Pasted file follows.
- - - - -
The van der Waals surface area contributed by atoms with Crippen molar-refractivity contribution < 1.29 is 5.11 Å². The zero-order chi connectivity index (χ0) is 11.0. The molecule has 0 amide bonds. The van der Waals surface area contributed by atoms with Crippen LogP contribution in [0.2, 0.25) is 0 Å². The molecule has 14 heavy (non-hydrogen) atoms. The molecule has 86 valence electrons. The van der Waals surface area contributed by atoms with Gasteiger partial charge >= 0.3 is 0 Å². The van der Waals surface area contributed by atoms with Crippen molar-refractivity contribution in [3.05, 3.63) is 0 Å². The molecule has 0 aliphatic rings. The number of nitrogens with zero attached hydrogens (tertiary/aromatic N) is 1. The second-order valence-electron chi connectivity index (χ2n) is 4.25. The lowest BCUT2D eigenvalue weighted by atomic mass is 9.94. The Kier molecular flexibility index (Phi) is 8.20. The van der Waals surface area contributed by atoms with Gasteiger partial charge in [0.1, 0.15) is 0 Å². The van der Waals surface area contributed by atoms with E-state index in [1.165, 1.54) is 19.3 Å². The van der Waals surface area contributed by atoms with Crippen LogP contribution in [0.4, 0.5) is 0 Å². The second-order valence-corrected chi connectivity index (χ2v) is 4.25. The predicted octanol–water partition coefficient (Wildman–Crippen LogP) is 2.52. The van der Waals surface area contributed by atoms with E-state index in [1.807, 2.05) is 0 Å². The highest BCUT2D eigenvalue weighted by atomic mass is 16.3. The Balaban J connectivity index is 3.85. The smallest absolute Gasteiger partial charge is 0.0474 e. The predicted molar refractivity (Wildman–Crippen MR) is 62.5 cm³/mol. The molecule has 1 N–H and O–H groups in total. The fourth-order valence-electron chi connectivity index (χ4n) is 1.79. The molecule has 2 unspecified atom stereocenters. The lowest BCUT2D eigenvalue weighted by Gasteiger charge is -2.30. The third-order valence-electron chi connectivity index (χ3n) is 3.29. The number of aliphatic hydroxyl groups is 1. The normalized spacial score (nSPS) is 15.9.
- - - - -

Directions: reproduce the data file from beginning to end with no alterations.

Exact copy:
The van der Waals surface area contributed by atoms with Crippen molar-refractivity contribution < 1.29 is 5.11 Å². The zero-order chi connectivity index (χ0) is 11.0. The molecule has 0 amide bonds. The van der Waals surface area contributed by atoms with Crippen LogP contribution in [0.2, 0.25) is 0 Å². The molecule has 14 heavy (non-hydrogen) atoms. The molecule has 86 valence electrons. The van der Waals surface area contributed by atoms with Gasteiger partial charge >= 0.3 is 0 Å². The van der Waals surface area contributed by atoms with Crippen molar-refractivity contribution in [3.05, 3.63) is 0 Å². The molecule has 0 aliphatic rings. The number of nitrogens with zero attached hydrogens (tertiary/aromatic N) is 1. The second-order valence-electron chi connectivity index (χ2n) is 4.25. The lowest BCUT2D eigenvalue weighted by atomic mass is 9.94. The Kier molecular flexibility index (Phi) is 8.20. The van der Waals surface area contributed by atoms with Gasteiger partial charge in [0.1, 0.15) is 0 Å². The van der Waals surface area contributed by atoms with E-state index in [1.165, 1.54) is 19.3 Å². The van der Waals surface area contributed by atoms with Crippen LogP contribution in [0.4, 0.5) is 0 Å². The second-order valence-corrected chi connectivity index (χ2v) is 4.25. The predicted octanol–water partition coefficient (Wildman–Crippen LogP) is 2.52. The van der Waals surface area contributed by atoms with E-state index in [1.807, 2.05) is 0 Å². The highest BCUT2D eigenvalue weighted by atomic mass is 16.3. The Balaban J connectivity index is 3.85. The smallest absolute Gasteiger partial charge is 0.0474 e. The predicted molar refractivity (Wildman–Crippen MR) is 62.5 cm³/mol. The molecule has 1 N–H and O–H groups in total. The fourth-order valence-electron chi connectivity index (χ4n) is 1.79. The molecule has 2 unspecified atom stereocenters. The lowest BCUT2D eigenvalue weighted by Gasteiger charge is -2.30. The third-order valence-electron chi connectivity index (χ3n) is 3.29. The number of aliphatic hydroxyl groups is 1. The normalized spacial score (nSPS) is 15.9.